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From Guardian live stream with Andrew Sparrow  at 17:11 GMT
MPs back move to allow bill to block no-deal Brexit by majority of 27

MPs have backed the motion to allow a debate on a bill tomorrow that would prevent a no-deal Brexit on 31 October by 328 votes to 301 - a majority of 27.




"It is not necessary to have hope in order to persevere."
by ARGeezer (ARGeezer a in a circle eurotrib daught com) on Tue Sep 3rd, 2019 at 09:26:50 PM EST
Now just prevent an election before an extension is requested and granted.


"It is not necessary to have hope in order to persevere."
by ARGeezer (ARGeezer a in a circle eurotrib daught com) on Tue Sep 3rd, 2019 at 09:28:21 PM EST
[ Parent ]
If Boris tables a motion under the Fixed Term Parliaments Act, he will only get the required 2/3 majority for it if there is certainty of an extension being requested.

Last wizard wheeze, he might claim he has lost the confidence of the HOC and start running the 14-day clock. It looks as if enough determination has been shown for a caretaker government to be formed in that case.

Boris took a beating yesterday.

Things are going to slide, slide in all directions
Won't be nothing
Nothing you can measure anymore
L. Cohen

by john_evans (john(dot)evans(dot)et(at)gmail(dot)com) on Wed Sep 4th, 2019 at 06:06:59 AM EST
[ Parent ]
Boris Johnson announced he will seek to trigger a snap election after 21 Conservative MPs rebelled during a crunch vote.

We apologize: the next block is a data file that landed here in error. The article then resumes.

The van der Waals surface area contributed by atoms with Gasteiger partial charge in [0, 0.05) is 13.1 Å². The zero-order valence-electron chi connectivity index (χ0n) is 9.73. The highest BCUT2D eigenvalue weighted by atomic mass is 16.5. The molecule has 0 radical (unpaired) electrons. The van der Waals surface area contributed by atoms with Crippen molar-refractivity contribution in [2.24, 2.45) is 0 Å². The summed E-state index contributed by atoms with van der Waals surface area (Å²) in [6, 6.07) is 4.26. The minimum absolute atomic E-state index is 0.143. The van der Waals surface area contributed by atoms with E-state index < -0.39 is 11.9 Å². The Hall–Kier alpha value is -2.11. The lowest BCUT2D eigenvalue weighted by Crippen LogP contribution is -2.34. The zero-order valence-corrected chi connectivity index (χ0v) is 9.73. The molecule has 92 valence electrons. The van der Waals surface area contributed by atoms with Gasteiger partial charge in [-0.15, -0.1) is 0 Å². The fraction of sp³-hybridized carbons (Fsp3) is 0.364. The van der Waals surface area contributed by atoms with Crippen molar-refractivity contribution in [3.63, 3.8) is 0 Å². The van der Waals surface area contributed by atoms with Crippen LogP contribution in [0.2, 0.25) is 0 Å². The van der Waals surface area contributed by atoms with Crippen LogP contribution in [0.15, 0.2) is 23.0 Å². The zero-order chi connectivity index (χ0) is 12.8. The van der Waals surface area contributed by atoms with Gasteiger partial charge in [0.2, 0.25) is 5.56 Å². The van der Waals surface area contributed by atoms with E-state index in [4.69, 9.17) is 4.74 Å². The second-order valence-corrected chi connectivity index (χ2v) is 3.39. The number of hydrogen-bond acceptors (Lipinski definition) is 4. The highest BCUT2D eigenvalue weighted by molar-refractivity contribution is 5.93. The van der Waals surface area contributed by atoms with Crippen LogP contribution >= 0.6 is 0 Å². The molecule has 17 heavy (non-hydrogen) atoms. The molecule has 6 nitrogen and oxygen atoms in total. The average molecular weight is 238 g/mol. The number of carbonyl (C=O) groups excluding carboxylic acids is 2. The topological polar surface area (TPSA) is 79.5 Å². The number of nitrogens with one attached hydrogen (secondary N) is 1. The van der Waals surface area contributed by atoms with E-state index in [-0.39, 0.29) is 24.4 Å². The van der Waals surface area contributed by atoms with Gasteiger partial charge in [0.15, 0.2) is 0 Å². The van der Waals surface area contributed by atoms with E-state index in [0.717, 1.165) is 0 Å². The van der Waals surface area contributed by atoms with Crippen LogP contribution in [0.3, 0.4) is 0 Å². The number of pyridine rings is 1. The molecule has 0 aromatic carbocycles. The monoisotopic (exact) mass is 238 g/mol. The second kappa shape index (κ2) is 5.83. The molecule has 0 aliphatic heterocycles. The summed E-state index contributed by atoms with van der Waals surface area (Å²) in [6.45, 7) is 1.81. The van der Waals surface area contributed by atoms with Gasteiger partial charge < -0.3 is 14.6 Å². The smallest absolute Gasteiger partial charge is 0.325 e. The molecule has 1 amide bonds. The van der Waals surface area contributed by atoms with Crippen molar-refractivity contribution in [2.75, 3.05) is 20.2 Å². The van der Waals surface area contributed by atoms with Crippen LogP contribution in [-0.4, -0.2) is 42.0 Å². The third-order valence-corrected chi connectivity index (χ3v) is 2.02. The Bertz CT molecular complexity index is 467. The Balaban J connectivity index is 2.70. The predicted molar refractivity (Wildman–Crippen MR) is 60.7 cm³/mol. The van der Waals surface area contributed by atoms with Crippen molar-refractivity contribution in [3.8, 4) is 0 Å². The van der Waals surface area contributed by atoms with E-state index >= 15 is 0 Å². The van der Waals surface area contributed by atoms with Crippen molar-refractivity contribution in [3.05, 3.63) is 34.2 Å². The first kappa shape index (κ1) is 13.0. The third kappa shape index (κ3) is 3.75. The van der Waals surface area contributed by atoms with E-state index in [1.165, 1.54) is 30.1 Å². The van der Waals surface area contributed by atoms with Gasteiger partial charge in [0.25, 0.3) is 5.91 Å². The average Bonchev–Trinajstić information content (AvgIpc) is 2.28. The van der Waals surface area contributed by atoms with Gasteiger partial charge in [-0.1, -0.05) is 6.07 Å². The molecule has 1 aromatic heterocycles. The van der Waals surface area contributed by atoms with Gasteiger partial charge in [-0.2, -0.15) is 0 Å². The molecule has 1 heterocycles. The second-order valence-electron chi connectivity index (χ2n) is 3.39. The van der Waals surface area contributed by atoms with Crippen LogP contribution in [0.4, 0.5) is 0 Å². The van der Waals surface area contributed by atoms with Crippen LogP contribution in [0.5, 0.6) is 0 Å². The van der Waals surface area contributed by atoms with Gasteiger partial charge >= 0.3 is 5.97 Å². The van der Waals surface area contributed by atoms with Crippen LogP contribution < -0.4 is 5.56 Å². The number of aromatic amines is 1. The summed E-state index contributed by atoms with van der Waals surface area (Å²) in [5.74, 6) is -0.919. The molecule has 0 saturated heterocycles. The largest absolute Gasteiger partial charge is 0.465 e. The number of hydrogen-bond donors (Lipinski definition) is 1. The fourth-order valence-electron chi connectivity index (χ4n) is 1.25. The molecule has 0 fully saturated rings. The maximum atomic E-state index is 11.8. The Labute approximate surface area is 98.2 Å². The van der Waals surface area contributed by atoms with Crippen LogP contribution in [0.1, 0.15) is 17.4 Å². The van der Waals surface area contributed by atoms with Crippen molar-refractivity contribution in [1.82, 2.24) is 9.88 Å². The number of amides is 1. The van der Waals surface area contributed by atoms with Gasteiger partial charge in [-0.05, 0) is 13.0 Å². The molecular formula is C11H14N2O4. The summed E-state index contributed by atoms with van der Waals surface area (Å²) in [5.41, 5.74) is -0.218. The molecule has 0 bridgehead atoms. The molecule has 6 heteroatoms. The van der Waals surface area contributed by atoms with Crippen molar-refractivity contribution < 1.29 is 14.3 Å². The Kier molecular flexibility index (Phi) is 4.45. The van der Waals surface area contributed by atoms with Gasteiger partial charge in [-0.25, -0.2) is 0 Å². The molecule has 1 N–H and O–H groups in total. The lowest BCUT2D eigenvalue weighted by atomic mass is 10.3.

MPs voted in favour of allowing a cross-party alliance to take control of the Commons agenda on Wednesday in a bid to block a no-deal Brexit on 31 October by 328 votes to 301.

Analysis of the Commons division list showed 21 Tories rebelled to support the motion on Tuesday night.

The government has said the whip will be withdrawn from all of those who rebelled.

Shortly after the results were announced, the prime minister said he would table a motion under the Fixed-term Parliaments Act.



Things are going to slide, slide in all directions
Won't be nothing
Nothing you can measure anymore
L. Cohen
by john_evans (john(dot)evans(dot)et(at)gmail(dot)com) on Wed Sep 4th, 2019 at 06:01:10 AM EST
[ Parent ]
Then Parliament had better get busy finding a new PM. It is pretty clear that no legal mandate that has to be carried out by Boris can be trusted. Why waste precious time proving that thesis?

Do I take it correctly that the vote Tuesday and the tabling by Boris under the Fixed Term Act means that the HOC could select a new PM any time they can muster a majority to do so?

And what is happening with the three court cases contesting prorogation? I see nothing in the papers.

"It is not necessary to have hope in order to persevere."

by ARGeezer (ARGeezer a in a circle eurotrib daught com) on Wed Sep 4th, 2019 at 07:08:11 PM EST
[ Parent ]
Brexit: Judge rejects parliament shutdown legal challenge
The case was brought to the Court of Session in Edinburgh by a cross-party group of 75 parliamentarians, who argued the PM had exceeded his powers.

But Lord Doherty ruled on Wednesday that the issue was for politicians and voters to judge, and not the courts.

He said there had been no contravention of the law by the UK government.

smells like "SCOTUS won't touch it">, case or controversey clause

Diversity is the key to economic and political evolution.
by Cat on Wed Sep 4th, 2019 at 08:16:11 PM EST
[ Parent ]

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